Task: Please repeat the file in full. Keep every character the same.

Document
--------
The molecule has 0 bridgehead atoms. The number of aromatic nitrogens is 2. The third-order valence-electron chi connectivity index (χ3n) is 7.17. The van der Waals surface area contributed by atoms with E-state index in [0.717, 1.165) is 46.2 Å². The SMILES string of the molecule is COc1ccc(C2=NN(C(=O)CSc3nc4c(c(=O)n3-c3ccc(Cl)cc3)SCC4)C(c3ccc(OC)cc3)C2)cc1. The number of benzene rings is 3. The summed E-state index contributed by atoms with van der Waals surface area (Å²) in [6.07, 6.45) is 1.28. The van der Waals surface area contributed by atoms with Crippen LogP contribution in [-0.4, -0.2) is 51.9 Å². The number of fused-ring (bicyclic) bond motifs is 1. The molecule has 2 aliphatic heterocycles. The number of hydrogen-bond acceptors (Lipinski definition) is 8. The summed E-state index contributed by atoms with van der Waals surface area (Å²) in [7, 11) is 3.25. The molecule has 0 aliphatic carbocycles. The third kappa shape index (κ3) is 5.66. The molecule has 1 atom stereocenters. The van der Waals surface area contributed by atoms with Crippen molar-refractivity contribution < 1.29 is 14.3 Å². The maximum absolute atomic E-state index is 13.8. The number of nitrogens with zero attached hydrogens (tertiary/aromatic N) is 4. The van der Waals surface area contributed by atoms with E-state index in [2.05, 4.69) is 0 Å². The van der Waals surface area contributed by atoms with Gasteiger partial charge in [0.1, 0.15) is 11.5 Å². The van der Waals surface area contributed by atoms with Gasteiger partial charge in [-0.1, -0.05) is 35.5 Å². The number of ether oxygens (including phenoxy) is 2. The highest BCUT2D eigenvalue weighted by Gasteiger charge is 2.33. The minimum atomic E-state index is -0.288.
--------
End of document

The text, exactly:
The molecule has 0 bridgehead atoms. The number of aromatic nitrogens is 2. The third-order valence-electron chi connectivity index (χ3n) is 7.17. The van der Waals surface area contributed by atoms with E-state index in [0.717, 1.165) is 46.2 Å². The SMILES string of the molecule is COc1ccc(C2=NN(C(=O)CSc3nc4c(c(=O)n3-c3ccc(Cl)cc3)SCC4)C(c3ccc(OC)cc3)C2)cc1. The number of benzene rings is 3. The summed E-state index contributed by atoms with van der Waals surface area (Å²) in [6.07, 6.45) is 1.28. The van der Waals surface area contributed by atoms with Crippen LogP contribution in [-0.4, -0.2) is 51.9 Å². The number of fused-ring (bicyclic) bond motifs is 1. The molecule has 2 aliphatic heterocycles. The number of hydrogen-bond acceptors (Lipinski definition) is 8. The summed E-state index contributed by atoms with van der Waals surface area (Å²) in [7, 11) is 3.25. The molecule has 0 aliphatic carbocycles. The third kappa shape index (κ3) is 5.66. The molecule has 1 atom stereocenters. The van der Waals surface area contributed by atoms with Crippen molar-refractivity contribution < 1.29 is 14.3 Å². The maximum absolute atomic E-state index is 13.8. The number of nitrogens with zero attached hydrogens (tertiary/aromatic N) is 4. The van der Waals surface area contributed by atoms with E-state index in [2.05, 4.69) is 0 Å². The van der Waals surface area contributed by atoms with Gasteiger partial charge in [0.1, 0.15) is 11.5 Å². The van der Waals surface area contributed by atoms with Gasteiger partial charge in [-0.1, -0.05) is 35.5 Å². The number of ether oxygens (including phenoxy) is 2. The highest BCUT2D eigenvalue weighted by Gasteiger charge is 2.33. The minimum atomic E-state index is -0.288.